Chet Sharma is getting his excuses in early. “I’ve not tasted this one for a long time,” he remarks as I’m presented with one of Bibi’s key launch dishes, a roasted langoustine sitting in a shallow pool of bisque-like sauce flavoured with dozens of different spices, but most prominently saffron and kewra (pandan leaf extract).
Garnished with a piece of lettuce grilled with aged beef fat and lemongrass, it’s a staggeringly good bit of cooking with an intensely-flavoured sauce that somehow manages not to obliterate the delicate flavour of the langoustine. Yet Sharma – who is giving a sneak peek of his about-to-open Mayfair Indian restaurant - doesn’t seem happy.
“We’ve only just started to use the grill. We’re still getting used to where the hotspots are. It’s soft and succulent on the inside but it needed more char on the outside.”
Anything else? “Having now eaten the dish a few times it needs an element of texture, perhaps something crisp. And a little herbaceousness would be good to clear the palate between bites. There’s a lingering heat, which is pleasant, but there needs to be something that cuts through, perhaps herb oil or herb leaves. We might also look at lightening up the sauce by giving it a whizz in a Bamix.”
"I'm from the Mark Birchall school of cooking
in that I'm never happy with anything I serve"
He's right, of course. The difference between simply very good and excellent can sometimes be difficult to discern but not – it appears – for Sharma.
"I'm from the Mark Birchall school of cooking in that I'm never happy with anything I serve,” says Sharma, who worked with Birchall in the early days of Moor Hall as development chef (the Lancashire restaurant won a Michelin star in the 2018 Michelin Guide within six months of opening).
"After the ceremony the team and the investors were super happy, and the champagne was flowing. Mark turned round to me and said, 'but how are we going to get to two?'. I told him we should enjoy the evening and talk the next day. A few minutes later he came over with his notepad and started telling me all the things he wanted to change. He always wants to improve and move things on. Hopefully I've got a bit of that in me too."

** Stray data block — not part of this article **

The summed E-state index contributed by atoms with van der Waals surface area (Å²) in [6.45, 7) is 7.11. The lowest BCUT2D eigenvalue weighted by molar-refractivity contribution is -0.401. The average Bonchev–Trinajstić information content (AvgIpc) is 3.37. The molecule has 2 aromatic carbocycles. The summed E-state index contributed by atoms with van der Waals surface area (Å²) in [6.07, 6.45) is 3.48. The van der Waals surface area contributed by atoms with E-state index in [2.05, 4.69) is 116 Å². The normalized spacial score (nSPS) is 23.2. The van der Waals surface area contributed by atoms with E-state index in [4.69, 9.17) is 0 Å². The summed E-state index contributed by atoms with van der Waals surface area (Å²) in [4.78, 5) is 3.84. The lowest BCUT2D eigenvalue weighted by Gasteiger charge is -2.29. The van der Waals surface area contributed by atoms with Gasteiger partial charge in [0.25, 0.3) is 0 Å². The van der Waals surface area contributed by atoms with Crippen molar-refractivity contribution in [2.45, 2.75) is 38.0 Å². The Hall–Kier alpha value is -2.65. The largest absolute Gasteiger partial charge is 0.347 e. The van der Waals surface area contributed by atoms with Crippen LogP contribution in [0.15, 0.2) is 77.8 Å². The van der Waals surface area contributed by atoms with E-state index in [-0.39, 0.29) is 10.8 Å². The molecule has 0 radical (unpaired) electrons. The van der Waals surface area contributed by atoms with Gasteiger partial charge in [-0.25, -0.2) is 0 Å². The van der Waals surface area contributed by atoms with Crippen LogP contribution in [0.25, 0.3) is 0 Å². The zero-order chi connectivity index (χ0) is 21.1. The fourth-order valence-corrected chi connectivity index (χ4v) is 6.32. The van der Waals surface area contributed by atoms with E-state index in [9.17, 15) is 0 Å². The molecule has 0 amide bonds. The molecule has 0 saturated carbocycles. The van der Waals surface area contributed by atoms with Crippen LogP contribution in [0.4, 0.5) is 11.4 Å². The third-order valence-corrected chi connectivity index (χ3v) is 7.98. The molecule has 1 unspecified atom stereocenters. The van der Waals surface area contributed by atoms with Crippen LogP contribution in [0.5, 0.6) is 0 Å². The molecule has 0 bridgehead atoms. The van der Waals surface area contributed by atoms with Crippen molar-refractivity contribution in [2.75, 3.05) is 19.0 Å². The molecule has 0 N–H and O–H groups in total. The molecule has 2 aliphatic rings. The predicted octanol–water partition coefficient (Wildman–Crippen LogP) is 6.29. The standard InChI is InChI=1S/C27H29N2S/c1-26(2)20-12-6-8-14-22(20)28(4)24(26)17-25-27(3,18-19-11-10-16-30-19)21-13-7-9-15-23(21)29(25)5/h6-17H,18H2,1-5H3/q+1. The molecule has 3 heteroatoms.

Set to open on 9 September, Bibi marks the 30-year-old’s transition from being the chef behind the chef to chef patron. JKS Restaurants co-founder Karam Sethi identified Sharma as a major talent shortly after he finished at Moor Hall.
It’s not difficult to see what Sethi – who has a spotless record when it comes to picking future stars with JKS Restaurants also backing the likes of James Knappett, James Lowe and Nieves Barragán Mohacho – saw in Sharma. His skills as a development chef have been in high demand since he swapped what would doubtless have been a distinguished career in science for a career in kitchens.
"When I started at Gymkhana, I used to get nose
bleeds from tasting so much spicy food”
Since then, he has held key development roles at hyper-creative Spanish-three-star Mugaritz and, closer to home, The Ledbury and Simon Rogan’s Umbel Restaurant Group.
Since 2018, Sharma has been working with Karam and his siblings Jyotin and Sunaina developing menus for JKS Restaurants, most notably its top-end Indian restaurants Gymkhana and Brigadiers. This experience has proved extremely useful for Bibi, he says.
“My family is Indian, and I grew up with the cuisine, but it’s been a good opportunity to re-educate my palate. When I started at Gymkhana, I used to get nose bleeds from tasting so much spicy food.”
‘Like Nik Naks on steroids’
While not completely satisfied, Sharma seems happier with the other dishes that are served at his mini-preview of the North Audley Street restaurant. Highlights include a yoghurt macaroon containing a disc of cold chicken liver parfait encrusted with fried lentils and flavoured with shredded curry leaves and other ingredients reminiscent of Chettinad and a deep-fried sweetcorn dish that Sharma accurately describes as being like “Nik Naks on steroids”.
With an aesthetic and punch that’s more reminiscent of street food than fine dining, the snack is dusted with a spice mix containing no less than 23 different ingredients including dried tomato, green mango powder, cumin, coriander, and black salt and served with an emulsified dip made with the cob of the corn and a specific – it’s always specific at Bibi – type of dried yellow chilli from Kashmir.
“Given my CV, I think there's an expectation that Bibi will be classical, very refined fine dining. Yes, there will be a lot of technique behind what we do, but the food will always be delicious and approachable. Creating dishes that are based on things people already know is a big part of what I do. It might not say Indian Nik Naks – which are actually our take on a popular brand of corn puffs called Kurkure - or fancy Coco Pops on the menu, but that’s what we will be going for.”
Other dishes in Bibi’s enticing looking launch menu include Wookey Hole papad; Nashpati bhel with Conference pear granita; ex-dairy goat kaktori kebab; and raw Orkney scallop with a dressing inspired by the popular Indian soft drink nimbu pani.
Bibi translates in Urdu as ‘lady of the house’ and is used as a term of endearment for grandmothers. The restaurant will be inspired by Sharma’s paternal and maternal grandmothers, who both played a key role in the formation of his culinary identity by cooking big family meals.